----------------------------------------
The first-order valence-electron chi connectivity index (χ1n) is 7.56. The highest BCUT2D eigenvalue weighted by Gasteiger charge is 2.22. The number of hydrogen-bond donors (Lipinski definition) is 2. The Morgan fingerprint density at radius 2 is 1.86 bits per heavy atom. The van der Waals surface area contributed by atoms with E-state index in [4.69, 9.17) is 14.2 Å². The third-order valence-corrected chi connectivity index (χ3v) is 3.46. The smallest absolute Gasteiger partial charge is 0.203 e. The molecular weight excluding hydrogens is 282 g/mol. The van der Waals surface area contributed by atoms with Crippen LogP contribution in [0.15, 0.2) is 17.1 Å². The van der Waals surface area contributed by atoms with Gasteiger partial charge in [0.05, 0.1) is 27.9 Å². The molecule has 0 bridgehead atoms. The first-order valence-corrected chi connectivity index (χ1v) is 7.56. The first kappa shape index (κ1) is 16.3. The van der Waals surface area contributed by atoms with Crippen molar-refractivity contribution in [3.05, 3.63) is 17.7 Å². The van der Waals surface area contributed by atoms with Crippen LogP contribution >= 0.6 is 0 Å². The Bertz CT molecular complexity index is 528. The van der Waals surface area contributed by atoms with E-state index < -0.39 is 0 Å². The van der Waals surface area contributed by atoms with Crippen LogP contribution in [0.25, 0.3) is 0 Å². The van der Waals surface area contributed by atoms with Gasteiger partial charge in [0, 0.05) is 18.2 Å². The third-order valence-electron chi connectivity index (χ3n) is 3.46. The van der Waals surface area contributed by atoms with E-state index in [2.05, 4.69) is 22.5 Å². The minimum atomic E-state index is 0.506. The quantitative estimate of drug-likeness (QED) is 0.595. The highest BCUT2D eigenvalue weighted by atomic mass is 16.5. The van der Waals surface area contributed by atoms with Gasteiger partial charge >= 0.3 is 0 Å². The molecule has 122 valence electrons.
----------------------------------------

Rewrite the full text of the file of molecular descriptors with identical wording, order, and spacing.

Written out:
The first-order valence-electron chi connectivity index (χ1n) is 7.56. The highest BCUT2D eigenvalue weighted by Gasteiger charge is 2.22. The number of hydrogen-bond donors (Lipinski definition) is 2. The Morgan fingerprint density at radius 2 is 1.86 bits per heavy atom. The van der Waals surface area contributed by atoms with E-state index in [4.69, 9.17) is 14.2 Å². The third-order valence-corrected chi connectivity index (χ3v) is 3.46. The smallest absolute Gasteiger partial charge is 0.203 e. The molecular weight excluding hydrogens is 282 g/mol. The van der Waals surface area contributed by atoms with Crippen LogP contribution in [0.15, 0.2) is 17.1 Å². The van der Waals surface area contributed by atoms with Gasteiger partial charge in [0.05, 0.1) is 27.9 Å². The molecule has 0 bridgehead atoms. The first-order valence-corrected chi connectivity index (χ1v) is 7.56. The first kappa shape index (κ1) is 16.3. The van der Waals surface area contributed by atoms with Crippen molar-refractivity contribution in [3.05, 3.63) is 17.7 Å². The van der Waals surface area contributed by atoms with Crippen LogP contribution >= 0.6 is 0 Å². The Bertz CT molecular complexity index is 528. The van der Waals surface area contributed by atoms with E-state index < -0.39 is 0 Å². The van der Waals surface area contributed by atoms with Crippen LogP contribution in [0.25, 0.3) is 0 Å². The van der Waals surface area contributed by atoms with Gasteiger partial charge in [0, 0.05) is 18.2 Å². The third-order valence-electron chi connectivity index (χ3n) is 3.46. The van der Waals surface area contributed by atoms with E-state index in [2.05, 4.69) is 22.5 Å². The minimum atomic E-state index is 0.506. The quantitative estimate of drug-likeness (QED) is 0.595. The highest BCUT2D eigenvalue weighted by atomic mass is 16.5. The van der Waals surface area contributed by atoms with Gasteiger partial charge >= 0.3 is 0 Å². The molecule has 122 valence electrons.